Presentation on theme: "Relationships The formation of relationships"— Presentation transcript:
1 Relationships The formation of relationships The maintenance and breakdownof relationshipsThe Social exchange theory
2 Explanations of Interpersonal Attraction Physical attractivenessSimilarity in personalitySimilarity in attitude
3 Physical attractiveness WomenLarge, widely separatedeyes, a small chin andwide narrow cheekbones.MenSquare jaw, small eyes,thin lips and triangularupper body.
4 The hallo EffectPositive traits are associated with physical attractivenessBeautiful people aremoreSociableFriendlyHappymature
5 Reward/Need TheoryWe associate people with positive and negative events/feelingClassical and operant conditioning
6 Reinforcement /Affect - Byrne If someone is the source of a pleasant event we like themIf we are in a good mood when we meet someone we like themByme and Clore: state we need a balance in favour of positive events.
7 Cultural Differences: In many cultures women are expected to forgo any rewards and put their husbands and children’s needs firstCate found that receiving rewards was the most predominate in determining relationshipsHowever, Cate assumes that we are hedonistic.However Hays argues that giving can be just as satisfying as receiving rewards
8 Evaluation of reinforcement theory It is scientific, as most research is done in a labBiological: Dopamine levels are high at the beginning of intense relationshipsEvolutionary Aron explains that the brain chemistry would have evolved to speed up the reproductive success of early manBehavioural: covers ideas like association that is missed by the evolutionary theory.
9 Similarities: Byrne and Clore Personality: Two people who are always positive about life will be more likely to hang out that one that is positive & one that is negative.Caspi and Herbener found married couples were happier if they had similar personalities
10 Similarity in attitudes Attitudes: It is argued that within relationships “attitude alignments” often happen.We adapt our attitudes to fit in with our partners.
11 Evaluation of Similarities: AO2 Rosenbaum found support when he discovered that participant were attracted to each other because of similarities and became less attracted the more dissimilarities they foundHowever, Yoshida points out there are more to similarities than just attitudes there is also physical attraction.Similarity is important as it validates our own views and strengthens our positive feeling about ourselves and is therefore rewarding.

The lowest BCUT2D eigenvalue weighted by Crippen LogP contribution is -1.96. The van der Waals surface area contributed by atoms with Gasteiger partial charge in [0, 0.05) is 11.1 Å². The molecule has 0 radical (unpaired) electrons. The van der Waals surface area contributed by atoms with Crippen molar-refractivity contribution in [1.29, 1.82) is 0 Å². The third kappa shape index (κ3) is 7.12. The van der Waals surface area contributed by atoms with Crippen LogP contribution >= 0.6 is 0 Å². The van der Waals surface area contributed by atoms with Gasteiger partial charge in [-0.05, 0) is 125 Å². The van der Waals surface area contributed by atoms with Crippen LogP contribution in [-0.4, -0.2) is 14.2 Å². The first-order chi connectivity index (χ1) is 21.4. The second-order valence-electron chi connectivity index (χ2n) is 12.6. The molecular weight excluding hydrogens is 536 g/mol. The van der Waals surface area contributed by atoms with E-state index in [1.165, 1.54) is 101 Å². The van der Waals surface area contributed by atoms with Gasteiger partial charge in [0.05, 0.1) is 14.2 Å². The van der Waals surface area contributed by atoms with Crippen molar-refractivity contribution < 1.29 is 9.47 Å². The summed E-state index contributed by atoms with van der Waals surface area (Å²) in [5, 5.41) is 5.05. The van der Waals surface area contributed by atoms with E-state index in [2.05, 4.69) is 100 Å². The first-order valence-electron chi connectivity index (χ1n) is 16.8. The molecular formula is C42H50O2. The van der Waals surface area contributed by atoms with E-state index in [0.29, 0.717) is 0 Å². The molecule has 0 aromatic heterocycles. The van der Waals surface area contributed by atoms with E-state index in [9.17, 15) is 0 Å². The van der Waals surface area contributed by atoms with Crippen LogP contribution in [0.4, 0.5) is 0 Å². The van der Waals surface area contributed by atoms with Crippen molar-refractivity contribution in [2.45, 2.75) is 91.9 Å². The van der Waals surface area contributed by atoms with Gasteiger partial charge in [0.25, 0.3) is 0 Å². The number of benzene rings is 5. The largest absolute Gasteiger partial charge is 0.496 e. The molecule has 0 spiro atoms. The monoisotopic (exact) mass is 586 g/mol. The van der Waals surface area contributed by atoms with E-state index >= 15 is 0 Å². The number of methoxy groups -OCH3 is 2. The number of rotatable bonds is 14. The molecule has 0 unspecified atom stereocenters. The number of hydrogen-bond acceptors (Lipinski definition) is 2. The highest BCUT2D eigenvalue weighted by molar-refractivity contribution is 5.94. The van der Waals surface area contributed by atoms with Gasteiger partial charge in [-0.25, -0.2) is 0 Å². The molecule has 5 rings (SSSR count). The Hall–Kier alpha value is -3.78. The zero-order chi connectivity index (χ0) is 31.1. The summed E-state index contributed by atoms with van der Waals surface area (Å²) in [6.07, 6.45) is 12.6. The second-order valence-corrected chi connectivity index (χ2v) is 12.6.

12 The Matching Hypothesis We don’t seek the most attractive person, but instead desire someone who matches us physically.Walster (1966) first study did not support this – At a dance he randomly put people together and discovered the most attractive were rated highest.
13 The Matching Hypothesis EvaluationTowhey 1979 – people were scored on the macho scale and later asked to rate attractiveness of people from photos and biographical information. Those scoring high were more affected by physical attractiveness than others.So does Physical attractiveness only count at the beginning of a relationship? No, Murstein et al found that married people matched more closely.
14 The Matching Hypothesis Repeated in 1969 Walster and Walster used the computer dance procedure. This time participants met before the dance and had more time to appraise one another.Murstein 1972 used photos of engages couples and found that independent judges did rate them as matching one another.
15 Maintenance of Relationships TheoriesExchange theory – Homans 1961Equity theory – Messick, Walster and Berscheid.Interdependence theory – Thibaut & Kelley.
16 Maintenance strategies – Ayres (1983) when people resist change and deny the other’s fears that something is wrongwhen a person puts more effort into the relationship.talking about the issues to maintain a status-quo.
17 Comparison level for alternatives: Exchange TheoryAO1: OutlineProfit and Loss: Relationships are business transactions.We strive to get the best possible deal. Balancing sexual and companionship rewards, with time and resources used.Comparison level: A standard with which we judge possible relationships against.Using past relationships and general knowledge of what we want and expect.Comparison level for alternatives:The increase in rewards for a new partneragainst the cost of ending current relationship
18 AO2: Evaluation of Exchange Profit and Loss: (Rusbult and Martz) Women have highinvestment (children),no money and no whereto live = stay in abusiverelationshipsIt does not explain why people leave relationships to be on their own or how bad a relationship needs to be for someone to leave
19 AO2 Explains Individual Differences: as we all accept different levels of profit and lossas we all have differentcomparison levels.Cultural Bias: It is mainly western cultures that are Hedonistic, more collective cultures value group success over personal profit.Support for Cultural differences: Gergen et al discovered that although American students preferred equity (a constant ratio of rewards to input). European students preferred equality.